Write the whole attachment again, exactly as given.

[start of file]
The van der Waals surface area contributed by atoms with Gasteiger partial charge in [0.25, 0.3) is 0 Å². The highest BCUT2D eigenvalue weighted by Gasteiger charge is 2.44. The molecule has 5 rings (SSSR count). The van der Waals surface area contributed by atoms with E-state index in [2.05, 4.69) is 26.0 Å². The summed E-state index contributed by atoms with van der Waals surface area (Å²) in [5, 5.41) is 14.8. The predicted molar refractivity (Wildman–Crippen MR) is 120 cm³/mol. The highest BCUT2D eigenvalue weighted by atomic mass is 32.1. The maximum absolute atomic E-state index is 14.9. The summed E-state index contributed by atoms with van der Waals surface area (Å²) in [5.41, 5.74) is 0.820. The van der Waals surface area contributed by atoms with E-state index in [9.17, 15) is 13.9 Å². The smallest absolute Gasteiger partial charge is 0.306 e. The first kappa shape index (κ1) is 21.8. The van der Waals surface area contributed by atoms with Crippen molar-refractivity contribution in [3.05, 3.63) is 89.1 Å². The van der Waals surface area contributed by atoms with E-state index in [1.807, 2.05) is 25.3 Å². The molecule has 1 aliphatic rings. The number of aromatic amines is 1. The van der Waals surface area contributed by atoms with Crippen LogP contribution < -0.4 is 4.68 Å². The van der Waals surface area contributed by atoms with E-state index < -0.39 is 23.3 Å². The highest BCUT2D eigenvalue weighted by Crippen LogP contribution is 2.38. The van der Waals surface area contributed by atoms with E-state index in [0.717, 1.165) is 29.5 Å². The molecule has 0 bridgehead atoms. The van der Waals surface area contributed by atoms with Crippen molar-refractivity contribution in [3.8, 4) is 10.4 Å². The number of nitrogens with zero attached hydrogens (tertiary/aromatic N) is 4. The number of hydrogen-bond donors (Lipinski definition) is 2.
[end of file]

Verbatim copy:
The van der Waals surface area contributed by atoms with Gasteiger partial charge in [0.25, 0.3) is 0 Å². The highest BCUT2D eigenvalue weighted by Gasteiger charge is 2.44. The molecule has 5 rings (SSSR count). The van der Waals surface area contributed by atoms with E-state index in [2.05, 4.69) is 26.0 Å². The summed E-state index contributed by atoms with van der Waals surface area (Å²) in [5, 5.41) is 14.8. The predicted molar refractivity (Wildman–Crippen MR) is 120 cm³/mol. The highest BCUT2D eigenvalue weighted by atomic mass is 32.1. The maximum absolute atomic E-state index is 14.9. The summed E-state index contributed by atoms with van der Waals surface area (Å²) in [5.41, 5.74) is 0.820. The van der Waals surface area contributed by atoms with E-state index in [9.17, 15) is 13.9 Å². The smallest absolute Gasteiger partial charge is 0.306 e. The first kappa shape index (κ1) is 21.8. The van der Waals surface area contributed by atoms with Crippen molar-refractivity contribution in [3.05, 3.63) is 89.1 Å². The van der Waals surface area contributed by atoms with E-state index in [1.807, 2.05) is 25.3 Å². The molecule has 1 aliphatic rings. The number of aromatic amines is 1. The van der Waals surface area contributed by atoms with Crippen LogP contribution < -0.4 is 4.68 Å². The van der Waals surface area contributed by atoms with E-state index < -0.39 is 23.3 Å². The highest BCUT2D eigenvalue weighted by Crippen LogP contribution is 2.38. The van der Waals surface area contributed by atoms with E-state index in [0.717, 1.165) is 29.5 Å². The molecule has 0 bridgehead atoms. The van der Waals surface area contributed by atoms with Crippen molar-refractivity contribution in [3.8, 4) is 10.4 Å². The number of nitrogens with zero attached hydrogens (tertiary/aromatic N) is 4. The number of hydrogen-bond donors (Lipinski definition) is 2.